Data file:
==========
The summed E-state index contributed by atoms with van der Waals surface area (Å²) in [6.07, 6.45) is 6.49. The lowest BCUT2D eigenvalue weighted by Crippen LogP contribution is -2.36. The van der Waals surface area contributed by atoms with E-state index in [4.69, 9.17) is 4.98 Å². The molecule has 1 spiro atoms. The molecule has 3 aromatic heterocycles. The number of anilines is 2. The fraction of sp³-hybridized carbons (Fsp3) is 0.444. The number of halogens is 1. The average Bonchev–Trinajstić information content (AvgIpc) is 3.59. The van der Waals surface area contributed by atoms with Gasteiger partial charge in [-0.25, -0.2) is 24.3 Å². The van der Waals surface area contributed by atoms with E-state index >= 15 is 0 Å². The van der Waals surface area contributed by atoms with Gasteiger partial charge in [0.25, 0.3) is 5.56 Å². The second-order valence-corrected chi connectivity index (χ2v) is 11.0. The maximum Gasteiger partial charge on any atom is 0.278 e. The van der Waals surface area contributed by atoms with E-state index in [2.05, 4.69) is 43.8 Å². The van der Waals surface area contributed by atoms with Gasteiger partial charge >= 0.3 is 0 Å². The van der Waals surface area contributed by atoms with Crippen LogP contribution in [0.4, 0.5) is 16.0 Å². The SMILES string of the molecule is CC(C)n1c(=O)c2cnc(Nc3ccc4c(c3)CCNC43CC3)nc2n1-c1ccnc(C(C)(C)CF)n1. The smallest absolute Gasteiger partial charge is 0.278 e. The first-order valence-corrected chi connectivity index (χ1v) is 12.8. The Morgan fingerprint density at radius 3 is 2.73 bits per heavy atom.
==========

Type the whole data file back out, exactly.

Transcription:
The summed E-state index contributed by atoms with van der Waals surface area (Å²) in [6.07, 6.45) is 6.49. The lowest BCUT2D eigenvalue weighted by Crippen LogP contribution is -2.36. The van der Waals surface area contributed by atoms with E-state index in [4.69, 9.17) is 4.98 Å². The molecule has 1 spiro atoms. The molecule has 3 aromatic heterocycles. The number of anilines is 2. The fraction of sp³-hybridized carbons (Fsp3) is 0.444. The number of halogens is 1. The average Bonchev–Trinajstić information content (AvgIpc) is 3.59. The van der Waals surface area contributed by atoms with Gasteiger partial charge in [-0.25, -0.2) is 24.3 Å². The van der Waals surface area contributed by atoms with E-state index >= 15 is 0 Å². The van der Waals surface area contributed by atoms with Gasteiger partial charge in [0.25, 0.3) is 5.56 Å². The second-order valence-corrected chi connectivity index (χ2v) is 11.0. The maximum Gasteiger partial charge on any atom is 0.278 e. The van der Waals surface area contributed by atoms with E-state index in [2.05, 4.69) is 43.8 Å². The van der Waals surface area contributed by atoms with Gasteiger partial charge >= 0.3 is 0 Å². The van der Waals surface area contributed by atoms with Crippen LogP contribution in [0.4, 0.5) is 16.0 Å². The SMILES string of the molecule is CC(C)n1c(=O)c2cnc(Nc3ccc4c(c3)CCNC43CC3)nc2n1-c1ccnc(C(C)(C)CF)n1. The smallest absolute Gasteiger partial charge is 0.278 e. The first-order valence-corrected chi connectivity index (χ1v) is 12.8. The Morgan fingerprint density at radius 3 is 2.73 bits per heavy atom.